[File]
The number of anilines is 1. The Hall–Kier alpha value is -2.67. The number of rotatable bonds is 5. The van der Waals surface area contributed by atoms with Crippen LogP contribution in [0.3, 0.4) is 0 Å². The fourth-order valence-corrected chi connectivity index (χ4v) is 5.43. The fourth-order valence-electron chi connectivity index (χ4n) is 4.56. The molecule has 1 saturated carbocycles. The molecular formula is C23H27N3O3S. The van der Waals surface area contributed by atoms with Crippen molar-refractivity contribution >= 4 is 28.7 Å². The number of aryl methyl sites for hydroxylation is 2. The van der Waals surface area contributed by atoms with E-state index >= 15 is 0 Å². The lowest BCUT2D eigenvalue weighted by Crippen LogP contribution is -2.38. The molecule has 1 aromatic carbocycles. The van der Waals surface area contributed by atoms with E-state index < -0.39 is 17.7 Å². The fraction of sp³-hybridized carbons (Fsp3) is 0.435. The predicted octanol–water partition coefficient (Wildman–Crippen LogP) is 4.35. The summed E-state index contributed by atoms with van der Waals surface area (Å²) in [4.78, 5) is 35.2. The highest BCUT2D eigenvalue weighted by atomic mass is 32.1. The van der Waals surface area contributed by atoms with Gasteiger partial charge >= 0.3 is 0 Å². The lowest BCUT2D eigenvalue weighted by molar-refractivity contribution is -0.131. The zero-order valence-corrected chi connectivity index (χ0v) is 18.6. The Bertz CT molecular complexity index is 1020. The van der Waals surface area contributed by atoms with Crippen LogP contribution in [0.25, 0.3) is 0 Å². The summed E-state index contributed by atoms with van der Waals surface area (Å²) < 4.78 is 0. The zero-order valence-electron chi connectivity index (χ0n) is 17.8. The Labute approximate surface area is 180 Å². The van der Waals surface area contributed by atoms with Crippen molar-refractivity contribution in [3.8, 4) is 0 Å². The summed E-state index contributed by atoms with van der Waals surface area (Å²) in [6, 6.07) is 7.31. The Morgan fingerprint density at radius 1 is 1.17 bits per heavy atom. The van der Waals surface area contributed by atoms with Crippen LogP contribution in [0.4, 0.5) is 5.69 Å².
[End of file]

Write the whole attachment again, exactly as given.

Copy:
The number of anilines is 1. The Hall–Kier alpha value is -2.67. The number of rotatable bonds is 5. The van der Waals surface area contributed by atoms with Crippen LogP contribution in [0.3, 0.4) is 0 Å². The fourth-order valence-corrected chi connectivity index (χ4v) is 5.43. The fourth-order valence-electron chi connectivity index (χ4n) is 4.56. The molecule has 1 saturated carbocycles. The molecular formula is C23H27N3O3S. The van der Waals surface area contributed by atoms with Crippen molar-refractivity contribution >= 4 is 28.7 Å². The number of aryl methyl sites for hydroxylation is 2. The van der Waals surface area contributed by atoms with E-state index >= 15 is 0 Å². The lowest BCUT2D eigenvalue weighted by Crippen LogP contribution is -2.38. The molecule has 1 aromatic carbocycles. The van der Waals surface area contributed by atoms with E-state index < -0.39 is 17.7 Å². The fraction of sp³-hybridized carbons (Fsp3) is 0.435. The predicted octanol–water partition coefficient (Wildman–Crippen LogP) is 4.35. The summed E-state index contributed by atoms with van der Waals surface area (Å²) in [4.78, 5) is 35.2. The highest BCUT2D eigenvalue weighted by atomic mass is 32.1. The van der Waals surface area contributed by atoms with Gasteiger partial charge >= 0.3 is 0 Å². The lowest BCUT2D eigenvalue weighted by molar-refractivity contribution is -0.131. The zero-order valence-corrected chi connectivity index (χ0v) is 18.6. The Bertz CT molecular complexity index is 1020. The van der Waals surface area contributed by atoms with Crippen LogP contribution in [0.25, 0.3) is 0 Å². The summed E-state index contributed by atoms with van der Waals surface area (Å²) < 4.78 is 0. The zero-order valence-electron chi connectivity index (χ0n) is 17.8. The Labute approximate surface area is 180 Å². The van der Waals surface area contributed by atoms with Crippen molar-refractivity contribution in [3.8, 4) is 0 Å². The summed E-state index contributed by atoms with van der Waals surface area (Å²) in [6, 6.07) is 7.31. The Morgan fingerprint density at radius 1 is 1.17 bits per heavy atom. The van der Waals surface area contributed by atoms with Crippen LogP contribution in [0.4, 0.5) is 5.69 Å².